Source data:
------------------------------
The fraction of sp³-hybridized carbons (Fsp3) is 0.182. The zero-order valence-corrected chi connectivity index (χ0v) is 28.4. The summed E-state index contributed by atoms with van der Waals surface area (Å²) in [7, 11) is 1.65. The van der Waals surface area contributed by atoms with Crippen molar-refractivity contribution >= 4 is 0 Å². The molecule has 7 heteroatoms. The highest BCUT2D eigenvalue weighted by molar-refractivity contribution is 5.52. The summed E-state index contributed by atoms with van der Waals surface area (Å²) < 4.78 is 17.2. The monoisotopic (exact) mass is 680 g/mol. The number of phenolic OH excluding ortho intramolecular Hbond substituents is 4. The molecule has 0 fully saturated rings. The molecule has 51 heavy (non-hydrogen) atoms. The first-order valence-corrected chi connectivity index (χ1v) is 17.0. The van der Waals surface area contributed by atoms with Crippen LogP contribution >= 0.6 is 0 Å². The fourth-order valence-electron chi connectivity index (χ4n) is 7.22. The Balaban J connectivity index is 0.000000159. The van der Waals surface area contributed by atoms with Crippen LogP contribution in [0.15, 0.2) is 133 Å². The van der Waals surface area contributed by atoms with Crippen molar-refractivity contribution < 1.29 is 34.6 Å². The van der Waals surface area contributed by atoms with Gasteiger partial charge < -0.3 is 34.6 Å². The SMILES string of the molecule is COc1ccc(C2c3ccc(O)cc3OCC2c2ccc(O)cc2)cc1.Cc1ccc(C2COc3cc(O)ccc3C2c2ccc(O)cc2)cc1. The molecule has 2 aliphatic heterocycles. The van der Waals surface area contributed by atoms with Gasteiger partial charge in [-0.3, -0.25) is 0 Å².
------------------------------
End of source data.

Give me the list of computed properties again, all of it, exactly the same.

The fraction of sp³-hybridized carbons (Fsp3) is 0.182. The zero-order valence-corrected chi connectivity index (χ0v) is 28.4. The summed E-state index contributed by atoms with van der Waals surface area (Å²) in [7, 11) is 1.65. The van der Waals surface area contributed by atoms with Crippen molar-refractivity contribution >= 4 is 0 Å². The molecule has 7 heteroatoms. The highest BCUT2D eigenvalue weighted by molar-refractivity contribution is 5.52. The summed E-state index contributed by atoms with van der Waals surface area (Å²) < 4.78 is 17.2. The monoisotopic (exact) mass is 680 g/mol. The number of phenolic OH excluding ortho intramolecular Hbond substituents is 4. The molecule has 0 fully saturated rings. The molecule has 51 heavy (non-hydrogen) atoms. The first-order valence-corrected chi connectivity index (χ1v) is 17.0. The van der Waals surface area contributed by atoms with Crippen LogP contribution >= 0.6 is 0 Å². The fourth-order valence-electron chi connectivity index (χ4n) is 7.22. The Balaban J connectivity index is 0.000000159. The van der Waals surface area contributed by atoms with Crippen LogP contribution in [0.15, 0.2) is 133 Å². The van der Waals surface area contributed by atoms with Crippen molar-refractivity contribution < 1.29 is 34.6 Å². The van der Waals surface area contributed by atoms with Gasteiger partial charge < -0.3 is 34.6 Å². The SMILES string of the molecule is COc1ccc(C2c3ccc(O)cc3OCC2c2ccc(O)cc2)cc1.Cc1ccc(C2COc3cc(O)ccc3C2c2ccc(O)cc2)cc1. The molecule has 2 aliphatic heterocycles. The van der Waals surface area contributed by atoms with Gasteiger partial charge in [-0.3, -0.25) is 0 Å².